Sigh. To think I once considered joining the Conservatives. I'm more likely to join the Liberals at this point, Ignatieff notwithstanding.

26 July, 2010

Harper's Hidden Agenda, REVEALED!

"You won't recognize Canada when I get through with it."
--Stephen Harper, as quoted in an old Liberal attack ad

Remember, way, way back when dinosaurs roamed the earth with Stockwell Day and Stephen Harper was up for election the first time? Remember the fearmongering employed by first the Chretien, then the Martin Liberals...which worked the first time and would have worked again had the Libs not been engaged in a wee bit of scandal-mongering themselves. We were told over and over and over again that Harper had a "hidden agenda": give him power, and he'd use it to destroy the country.
This line of reasoning really bothered me, at the time. It seemed so...American. Characterize your political adversary as a monster, just because you don't agree on matters of policy? Pathetic.

Pity they were right: Harper really did, and does, mean to destroy the country. As thoroughly as possible. But don't worry, Canadians: what he destroys, he can rebuild.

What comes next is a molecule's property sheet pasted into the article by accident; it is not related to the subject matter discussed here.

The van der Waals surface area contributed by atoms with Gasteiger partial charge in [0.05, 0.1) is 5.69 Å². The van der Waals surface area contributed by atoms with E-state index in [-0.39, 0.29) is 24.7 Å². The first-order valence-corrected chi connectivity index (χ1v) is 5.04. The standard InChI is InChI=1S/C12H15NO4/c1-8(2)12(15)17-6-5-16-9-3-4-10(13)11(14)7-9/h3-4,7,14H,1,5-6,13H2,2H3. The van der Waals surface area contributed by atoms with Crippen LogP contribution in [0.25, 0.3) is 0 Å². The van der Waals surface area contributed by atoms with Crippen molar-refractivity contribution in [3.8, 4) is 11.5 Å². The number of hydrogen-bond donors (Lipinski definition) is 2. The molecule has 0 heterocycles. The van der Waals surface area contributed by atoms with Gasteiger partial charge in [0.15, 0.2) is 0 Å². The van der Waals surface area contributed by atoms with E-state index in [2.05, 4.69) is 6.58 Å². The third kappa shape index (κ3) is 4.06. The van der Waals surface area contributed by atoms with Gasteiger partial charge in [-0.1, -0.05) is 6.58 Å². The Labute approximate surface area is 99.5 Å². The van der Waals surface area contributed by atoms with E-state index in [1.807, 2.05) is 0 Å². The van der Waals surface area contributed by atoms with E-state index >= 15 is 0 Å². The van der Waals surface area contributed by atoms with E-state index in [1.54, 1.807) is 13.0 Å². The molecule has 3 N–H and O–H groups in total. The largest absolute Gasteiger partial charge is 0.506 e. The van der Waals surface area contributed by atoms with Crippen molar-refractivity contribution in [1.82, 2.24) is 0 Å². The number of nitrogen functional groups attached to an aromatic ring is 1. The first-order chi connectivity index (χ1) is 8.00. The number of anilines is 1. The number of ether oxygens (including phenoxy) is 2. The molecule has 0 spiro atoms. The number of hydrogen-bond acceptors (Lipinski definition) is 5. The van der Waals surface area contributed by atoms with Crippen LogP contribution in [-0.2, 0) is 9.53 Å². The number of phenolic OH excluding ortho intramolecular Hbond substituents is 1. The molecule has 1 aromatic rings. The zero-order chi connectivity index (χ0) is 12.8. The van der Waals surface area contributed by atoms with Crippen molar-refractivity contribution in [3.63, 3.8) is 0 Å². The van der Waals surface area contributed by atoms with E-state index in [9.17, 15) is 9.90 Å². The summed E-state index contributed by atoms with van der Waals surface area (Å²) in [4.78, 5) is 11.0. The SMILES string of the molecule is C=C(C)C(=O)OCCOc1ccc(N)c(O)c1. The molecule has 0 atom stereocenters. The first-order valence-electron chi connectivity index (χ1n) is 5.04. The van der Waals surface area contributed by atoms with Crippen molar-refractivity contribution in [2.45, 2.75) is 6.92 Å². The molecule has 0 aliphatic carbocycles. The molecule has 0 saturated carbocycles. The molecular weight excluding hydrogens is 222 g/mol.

Michael Valpy, in today's Globe and Mail, quotes Tom Flanagan--the man who largely facilitated our PM's rise to power--as saying

If you control the government, you choose judges, appoint the senior civil service, fund or de-fund advocacy groups, and do many other things that gradually influence the climate of opinion".

That's Harper's agenda in six words: gradually influence the climate of opinion. Winning elections is only a means to that end.

This is startling...almost revolutionary. Conventional cynical wisdom suggests politicians are only in it to gain and cling to power. In Harper's case, that's not true. His goals are more far-reaching. He means to turn the country Conservative.